Breaking News
April 19, 2019 - Cytosurge’s first FluidFM User Conference
April 19, 2019 - New study finds that previously described differences among endoscopists are not true
April 19, 2019 - Study compares effectiveness and cost of gene therapy and HSCT in major beta-thalassemia
April 19, 2019 - Scientific breakthrough provides new hope for people living with multiple sclerosis
April 19, 2019 - New Virtual Reality Therapy game could offer relief for patients with chronic pain, mobility issues
April 19, 2019 - Emergency medicine doctors find better way to treat severe epileptic seizures in children
April 19, 2019 - MedlinePlus: Cholesterol Good and Bad
April 19, 2019 - For busy medical students, two-hour meditation study may be as beneficial as longer course
April 19, 2019 - Music therapy helps young patients feel better
April 19, 2019 - Molecular target UNC45A is essential for cancer cell proliferation and tumor growth
April 19, 2019 - Crackling and wheezing could be the sounds of a progressing lung disease
April 19, 2019 - Key research takeaways from ECCMID 2019
April 19, 2019 - AI Can Identify Model of Cardiac Rhythm Device From Chest X-Ray
April 19, 2019 - New way to combat childhood anxiety: treat the parents
April 19, 2019 - Women getting C-sections best judge of own pain medication needs | News Center
April 19, 2019 - Immune responses that prevent fungal infections may eliminate Trichinella spiralis
April 19, 2019 - Exercising in the morning, rather than at night, may yield better results, shows study
April 19, 2019 - Why eating ‘right’ could cause you to stray from your diet
April 19, 2019 - Health Tip: Antidepressant Precautions – Drugs.com MedNews
April 19, 2019 - Bigger portions lead to preschoolers eating more over time
April 19, 2019 - Specific strains of Staphylococcus aureus linked to wounds that do not heal
April 19, 2019 - Revolutionary discovery paves new way for treatment of necrotizing enterocolitis
April 19, 2019 - Drug that treats high blood pressure shows promise against neurodegenerative diseases
April 19, 2019 - More care is needed for patients after kidney transplantations, reports research
April 19, 2019 - Virtual reality offers benefits for Parkinson’s disease patients
April 19, 2019 - Liver Illness Strikes Latino Children Like A ‘Silent Tsunami’
April 19, 2019 - Disruptive behaviors in autistic children linked to reduced brain connectivity
April 19, 2019 - New insights into how vitamin D affects immune system
April 19, 2019 - Pfizer Announces Presentation of Data from a Phase 2 Study of its 20-Valent Pneumococcal Conjugate Vaccine Candidate Being Investigated for the Prevention of Invasive Disease and Pneumonia in Adults Aged 18 Years and Older
April 19, 2019 - Exercise can improve non-motor symptoms of Parkinson’s disease
April 19, 2019 - KZFPs play a key role in the regulation of human genome
April 19, 2019 - Bedfont wins 2nd accolade at the South East FSB Awards 2019
April 19, 2019 - Extracts of ginkgo seeds show antibacterial activity on pathogens that cause skin infections
April 19, 2019 - Groundbreaking experiment in pigs challenges the notion about brain damage
April 19, 2019 - Improving the quality of digital pathology imaging
April 19, 2019 - Scientists get closer to injecting artificial lymph nodes into people to fight disease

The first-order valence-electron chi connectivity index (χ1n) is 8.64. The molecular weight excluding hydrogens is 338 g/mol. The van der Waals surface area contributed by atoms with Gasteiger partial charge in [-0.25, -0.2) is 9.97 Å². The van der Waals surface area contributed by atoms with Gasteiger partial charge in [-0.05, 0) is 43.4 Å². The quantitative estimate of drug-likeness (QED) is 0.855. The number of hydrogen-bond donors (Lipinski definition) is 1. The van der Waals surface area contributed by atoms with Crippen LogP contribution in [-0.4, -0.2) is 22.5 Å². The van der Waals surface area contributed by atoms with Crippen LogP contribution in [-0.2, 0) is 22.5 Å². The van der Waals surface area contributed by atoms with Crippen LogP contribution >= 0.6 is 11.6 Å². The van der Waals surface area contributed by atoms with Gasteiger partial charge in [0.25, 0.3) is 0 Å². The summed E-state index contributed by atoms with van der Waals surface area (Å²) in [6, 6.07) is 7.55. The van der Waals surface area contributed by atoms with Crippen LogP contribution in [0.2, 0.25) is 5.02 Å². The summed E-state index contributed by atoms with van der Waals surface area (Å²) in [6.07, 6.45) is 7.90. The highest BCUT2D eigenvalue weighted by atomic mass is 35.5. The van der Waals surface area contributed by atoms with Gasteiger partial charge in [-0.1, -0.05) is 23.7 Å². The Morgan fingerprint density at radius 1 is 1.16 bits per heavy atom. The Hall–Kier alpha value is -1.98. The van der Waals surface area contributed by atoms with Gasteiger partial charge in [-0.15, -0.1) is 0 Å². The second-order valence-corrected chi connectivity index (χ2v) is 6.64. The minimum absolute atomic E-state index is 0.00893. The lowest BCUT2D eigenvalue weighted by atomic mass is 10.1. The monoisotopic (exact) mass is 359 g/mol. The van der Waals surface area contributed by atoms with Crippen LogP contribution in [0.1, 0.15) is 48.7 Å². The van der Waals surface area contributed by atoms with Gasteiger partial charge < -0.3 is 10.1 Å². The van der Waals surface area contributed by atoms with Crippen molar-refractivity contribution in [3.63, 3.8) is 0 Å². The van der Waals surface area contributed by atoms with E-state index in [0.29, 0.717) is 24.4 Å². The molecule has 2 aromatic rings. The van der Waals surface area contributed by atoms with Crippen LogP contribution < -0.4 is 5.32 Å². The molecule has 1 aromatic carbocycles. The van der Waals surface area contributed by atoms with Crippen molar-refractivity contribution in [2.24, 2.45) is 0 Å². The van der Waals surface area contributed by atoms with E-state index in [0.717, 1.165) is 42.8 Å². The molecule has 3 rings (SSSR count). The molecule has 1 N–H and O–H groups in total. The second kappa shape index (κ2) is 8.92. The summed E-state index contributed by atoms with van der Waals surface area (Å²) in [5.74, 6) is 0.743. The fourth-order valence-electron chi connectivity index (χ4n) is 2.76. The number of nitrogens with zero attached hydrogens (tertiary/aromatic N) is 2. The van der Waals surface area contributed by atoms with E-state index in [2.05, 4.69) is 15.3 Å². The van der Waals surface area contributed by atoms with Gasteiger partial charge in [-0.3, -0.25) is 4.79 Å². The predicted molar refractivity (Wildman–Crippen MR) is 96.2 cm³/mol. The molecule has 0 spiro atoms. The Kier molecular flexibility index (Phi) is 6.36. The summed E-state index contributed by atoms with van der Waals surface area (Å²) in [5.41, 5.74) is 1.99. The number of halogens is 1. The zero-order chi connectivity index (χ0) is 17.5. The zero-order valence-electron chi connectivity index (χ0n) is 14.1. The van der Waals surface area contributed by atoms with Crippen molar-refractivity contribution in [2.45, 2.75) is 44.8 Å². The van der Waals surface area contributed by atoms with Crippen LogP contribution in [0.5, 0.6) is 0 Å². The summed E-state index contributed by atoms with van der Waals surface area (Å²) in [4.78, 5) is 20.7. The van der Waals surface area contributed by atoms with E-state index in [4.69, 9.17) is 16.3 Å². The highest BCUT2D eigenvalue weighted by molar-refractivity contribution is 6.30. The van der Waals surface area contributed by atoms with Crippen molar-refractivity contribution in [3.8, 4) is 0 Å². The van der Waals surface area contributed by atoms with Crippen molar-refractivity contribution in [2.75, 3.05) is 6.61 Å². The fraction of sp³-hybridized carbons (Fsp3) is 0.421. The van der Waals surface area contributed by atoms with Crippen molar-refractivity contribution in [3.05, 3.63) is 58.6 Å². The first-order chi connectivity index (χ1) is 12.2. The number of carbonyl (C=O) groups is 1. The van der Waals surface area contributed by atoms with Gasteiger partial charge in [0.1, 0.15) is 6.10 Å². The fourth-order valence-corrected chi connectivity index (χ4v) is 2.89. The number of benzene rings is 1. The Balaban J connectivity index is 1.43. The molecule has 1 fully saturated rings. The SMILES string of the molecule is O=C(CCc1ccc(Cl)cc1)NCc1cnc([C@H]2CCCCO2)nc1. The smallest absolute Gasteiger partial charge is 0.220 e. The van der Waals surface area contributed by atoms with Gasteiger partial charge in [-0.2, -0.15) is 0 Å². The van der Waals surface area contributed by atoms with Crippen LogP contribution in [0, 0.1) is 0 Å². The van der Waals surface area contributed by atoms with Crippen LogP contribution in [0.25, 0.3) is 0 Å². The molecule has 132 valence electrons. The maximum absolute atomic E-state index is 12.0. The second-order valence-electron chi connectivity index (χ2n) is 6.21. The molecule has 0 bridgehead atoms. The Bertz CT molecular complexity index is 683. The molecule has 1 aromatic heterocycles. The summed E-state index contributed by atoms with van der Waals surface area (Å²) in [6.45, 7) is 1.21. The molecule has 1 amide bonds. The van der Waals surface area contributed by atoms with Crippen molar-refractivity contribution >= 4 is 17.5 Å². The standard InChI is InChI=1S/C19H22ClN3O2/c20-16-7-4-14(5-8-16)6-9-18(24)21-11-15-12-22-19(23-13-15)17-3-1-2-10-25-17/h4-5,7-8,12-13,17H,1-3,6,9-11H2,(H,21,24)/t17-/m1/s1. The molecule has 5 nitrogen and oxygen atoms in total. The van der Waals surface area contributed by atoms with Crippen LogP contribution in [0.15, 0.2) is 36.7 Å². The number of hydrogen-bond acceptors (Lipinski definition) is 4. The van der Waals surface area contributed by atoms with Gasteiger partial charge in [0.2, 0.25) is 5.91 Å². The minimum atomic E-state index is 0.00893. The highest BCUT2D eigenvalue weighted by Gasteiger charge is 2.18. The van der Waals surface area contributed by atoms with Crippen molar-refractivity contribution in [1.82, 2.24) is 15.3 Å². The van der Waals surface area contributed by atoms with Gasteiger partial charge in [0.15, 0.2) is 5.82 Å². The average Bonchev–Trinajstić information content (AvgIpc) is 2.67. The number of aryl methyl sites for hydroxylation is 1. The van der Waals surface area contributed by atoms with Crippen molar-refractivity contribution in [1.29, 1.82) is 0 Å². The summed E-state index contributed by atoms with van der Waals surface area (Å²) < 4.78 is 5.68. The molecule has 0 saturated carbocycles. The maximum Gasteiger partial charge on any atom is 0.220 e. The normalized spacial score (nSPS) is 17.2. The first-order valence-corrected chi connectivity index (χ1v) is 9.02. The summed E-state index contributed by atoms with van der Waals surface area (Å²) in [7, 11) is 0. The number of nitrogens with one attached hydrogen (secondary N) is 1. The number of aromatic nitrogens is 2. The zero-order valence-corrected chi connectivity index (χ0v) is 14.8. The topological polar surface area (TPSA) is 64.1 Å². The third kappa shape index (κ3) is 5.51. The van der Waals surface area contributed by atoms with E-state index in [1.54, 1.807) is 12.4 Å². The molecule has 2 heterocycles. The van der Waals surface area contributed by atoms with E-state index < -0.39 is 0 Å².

April 19, 2019 - Exercises and swimming goggles may reduce adverse effects on eye during long spaceflights
April 19, 2019 - Review suggests a reciprocal relationship between obesity and self-control
April 19, 2019 - Study identifies how enterococci bacteria cause antibiotic-resistant bloodstream infections
April 19, 2019 - Triple negative breast cancer develop resistance to chemotherapy by turning on molecular pathway
April 19, 2019 - Researchers identify key clues to brain and pancreas development
April 19, 2019 - Metformin May Cut Risk for Prematurity, Miscarriage in PCOS
April 19, 2019 - Obese mouse mothers trigger heart problems in offspring
April 19, 2019 - Research sheds light on how leukemia cells become resistant to drugs
April 19, 2019 - Health Tip: Stopping Nosebleeds – Drugs.com MedNews
April 19, 2019 - Pediatric endocrinologist gives iconic ‘Mona Lisa’ a second medical opinion
April 19, 2019 - Tapping patients’ wisdom for C-section pain management
April 18, 2019 - Why have autism rates ‘exploded’ in New Jersey?
April 18, 2019 - Microbiome science may help doctors to improve treatment for children with IBS
April 18, 2019 - New gene therapy cures babies with fatal ‘Bubble Boy’ disease
April 18, 2019 - No female mice? Scientists may still approve NIH grant
April 18, 2019 - What needs to be said about mental health in medicine
April 18, 2019 - Hickenlooper Expanded Medicaid, Created State-Run Marketplace To Insure Nearly All Coloradans
April 18, 2019 - Cancer cells grown in tumor-mimicking environment can help predict the effect of experimental drugs
April 18, 2019 - Albireo Announces FDA Clearance of IND to Commence Phase 2 Trial of Elobixibat for the Treatment of NAFLD/NASH
April 18, 2019 - Adhesive gel bonds to eye surface, could repair injuries without surgery
April 18, 2019 - The future of genomics: A podcast featuring Stanford geneticists
April 18, 2019 - As Syphilis Invades Rural America, A Fraying Health Safety Net Is Failing To Stop It
April 18, 2019 - APOE gene impacts sleep depending on gender and severity of Alzheimer’s
April 18, 2019 - PCORI’s newly approved awards focus on cancer pain and opioid use disorders
April 18, 2019 - New tool provides a standard way to measure effects of caring for survivors of TBI
April 18, 2019 - Smartphone use risks eye examination misdiagnosis
April 18, 2019 - How drug-resistant bugs grow in CF patients’ lungs